Questions and Answers: African swine fever harmless to humans
Created: 05/07/2022, 17:00
By: Bernd Schlegel
The African swine fever has now also reached Lower Saxony.
Harmless to humans: Questions and answers about animal diseases.
Hanover – African swine fever (ASF) has broken out in a pig farm in the Emsland district.
The national reference laboratory, the Friedrich-Loeffler Institute, confirmed the findings of the State Office for Consumer Protection and Food Safety, as announced by the Ministry of Agriculture in Hanover on Saturday (07/02/2022).
African swine fever (ASF) broke out on this farm in Emsland.
All the pigs have now been killed.
© Lars Klemmer/dpa
According to the ministry, this is the first confirmed case of the animal disease in Lower Saxony, as reported by hna.de.
African swine fever is spreading - questions and answers about the animal disease
about African swine fever:
In which farm has African swine fever been detected?
A company in the municipality of Emsbüren near the state border with North Rhine-Westphalia is affected.
280 sows and around 1500 piglets were kept there.
The entire stock will be killed on Sunday.
What other immediate measures have been taken?
Because the region is one of the areas with a particularly dense livestock population, the ministry has set up a ten-kilometer exclusion zone around the farm.
Within this zone, the transport of pigs is initially prohibited.
In addition, all stocks will initially be checked regularly for further cases.
This affects about 300 pig farmers with 200,000 animals.
It cannot be ruled out that other animals will have to be killed.
How was the disease of the animals on the farm noticed?
How swine fever could be introduced is still unclear.
The owner had noticed symptoms in his breeding sows and therefore contacted a veterinarian.
Because of the suspicion, he had sent samples to the State Office for Consumer Protection and Food Safety.
What is African swine fever?
African swine fever (ASF) is a viral disease that only affects wild and domestic pigs.
It usually ends fatally for pigs.
Can people catch the virus?
No, the virus is harmless to humans.
Even direct contact with infected animals does not pose a risk of infection.
Is the virus dangerous for pets?
No, only pigs can become infected with the ASF virus.
The virus is harmless to other animals.
However, dogs, for example, can spread the virus after contact with an infected (wild) pig.
Where does ASP occur?
In Germany, the virus has so far been detected in Lower Saxony, Brandenburg, Saxony, Mecklenburg-Western Pomerania and Baden-Württemberg.
Poland, the Baltic States and other Eastern European countries are also affected.
In addition, ASF is widespread in some African countries, Russia and China.
How is the disease transmitted?
The disease is transmitted directly from animal to animal.
For example, in domestic pigs kept in open housing through contact with wild boars.
Indirectly, the virus can be transmitted by people, other animals or objects.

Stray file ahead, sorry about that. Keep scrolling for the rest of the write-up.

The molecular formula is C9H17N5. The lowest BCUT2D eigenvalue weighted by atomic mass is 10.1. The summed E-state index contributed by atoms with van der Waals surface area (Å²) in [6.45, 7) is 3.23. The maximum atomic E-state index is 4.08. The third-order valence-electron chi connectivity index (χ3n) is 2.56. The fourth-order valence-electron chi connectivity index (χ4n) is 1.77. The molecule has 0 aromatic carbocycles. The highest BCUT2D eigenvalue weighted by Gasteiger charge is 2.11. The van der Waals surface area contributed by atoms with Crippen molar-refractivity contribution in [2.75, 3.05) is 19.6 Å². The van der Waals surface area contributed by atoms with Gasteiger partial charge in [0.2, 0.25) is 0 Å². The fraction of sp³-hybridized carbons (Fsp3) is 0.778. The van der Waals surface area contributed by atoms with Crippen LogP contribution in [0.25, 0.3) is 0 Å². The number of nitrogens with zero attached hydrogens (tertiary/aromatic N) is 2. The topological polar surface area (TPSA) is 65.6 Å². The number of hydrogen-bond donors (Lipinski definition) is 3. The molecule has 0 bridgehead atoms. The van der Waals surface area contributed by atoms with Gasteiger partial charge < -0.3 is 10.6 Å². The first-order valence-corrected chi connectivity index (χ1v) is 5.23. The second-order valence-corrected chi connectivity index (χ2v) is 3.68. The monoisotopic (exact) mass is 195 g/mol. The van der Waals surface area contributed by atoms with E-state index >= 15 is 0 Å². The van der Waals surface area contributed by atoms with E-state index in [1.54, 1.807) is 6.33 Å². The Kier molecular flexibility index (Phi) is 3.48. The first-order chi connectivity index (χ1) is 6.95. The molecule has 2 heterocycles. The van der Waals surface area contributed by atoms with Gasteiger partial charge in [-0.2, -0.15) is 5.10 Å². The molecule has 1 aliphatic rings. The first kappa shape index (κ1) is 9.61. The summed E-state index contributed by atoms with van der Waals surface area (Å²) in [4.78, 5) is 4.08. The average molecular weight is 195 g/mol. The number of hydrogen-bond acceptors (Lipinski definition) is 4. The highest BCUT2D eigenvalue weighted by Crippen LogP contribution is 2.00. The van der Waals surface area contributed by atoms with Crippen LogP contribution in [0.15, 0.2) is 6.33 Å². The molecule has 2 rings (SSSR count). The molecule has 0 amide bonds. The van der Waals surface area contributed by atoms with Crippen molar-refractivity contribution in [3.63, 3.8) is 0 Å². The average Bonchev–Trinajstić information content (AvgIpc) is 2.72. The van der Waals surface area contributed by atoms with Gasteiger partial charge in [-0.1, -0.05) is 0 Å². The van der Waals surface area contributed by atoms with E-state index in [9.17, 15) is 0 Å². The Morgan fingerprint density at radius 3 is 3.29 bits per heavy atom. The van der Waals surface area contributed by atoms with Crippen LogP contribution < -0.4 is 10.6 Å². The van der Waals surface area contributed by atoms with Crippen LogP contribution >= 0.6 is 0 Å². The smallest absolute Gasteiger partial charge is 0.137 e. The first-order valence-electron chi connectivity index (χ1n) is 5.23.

After contact with infected (wild) pigs, the virus can adhere to clothing or objects.
This is how it is carried to the pigsty.
Feed, slaughterhouse and food waste, liquid manure and manure or vehicles can also transmit the virus.
Is it still possible to go for a walk in the forest?
Yes, the walk in the forest - even with a dog - is still possible.
However, general caution towards wild animals should be observed.
In the event of an ASF outbreak, access to forested areas may be restricted.
In principle, areas of forest cordoned off with red and white warning tape may not be entered.
Is there a vaccine?
No, at this time there is no vaccine against African swine fever.
This is also not to be expected in the short term.
However, interesting candidates for a vaccine have already been developed that now need to be further researched.
Can people get sick if they eat meat from infected pigs/wild boar?
No, there is no infection through the consumption of (wild) pork.
Regardless of ASF, kitchen hygiene should always be observed when preparing, i.e. maintaining the cold chain, storing and preparing raw meat separately from other foods, heating the meat to over 70 degrees Celsius.
How is it ensured that no infected meat is sold?
Trade in pork from areas with ASF is prohibited under EU law.
This is not about human health, because ASF does not pose a threat to humans. The background is rather animal health.
Mishandling or disposing of infected pork could spread the disease.
Why shouldn't meat products be brought from other countries?
The ASF virus is extraordinarily resilient.
Not only fresh meat can be infectious for other pigs.
The virus can survive for months in frozen, raw or smoked meat products such as salami or ham.
In order not to introduce animal diseases (i.e. not just ASF), it is strictly forbidden to bring meat, meat products and milk from non-EU countries.
Travelers should generally make sure to only dispose of leftovers in tightly closed garbage cans.
(bsc, with dpa)
Everyone can help to prevent the animal disease from spreading further
Anyone can help stop African swine fever (ASF) from spreading.
Kitchen waste or food leftovers must not be fed to domestic or wild pigs!
No leftovers should be left in nature.
There are wild boars everywhere in Germany.
It is essential not to bring any food containing pork (e.g. sausage, ham, frozen meat) from areas affected by ASF.
It is forbidden to bring meat, meat products and milk from countries outside the European Union.
No animal stables should be entered without being asked.
Wild boars found dead should be reported to the responsible veterinary office.
Hunting seasons and African swine fever also occupy the hunters in Duderstadt in the district of Göttingen.
In Lower Saxony, precautions were taken against swine fever.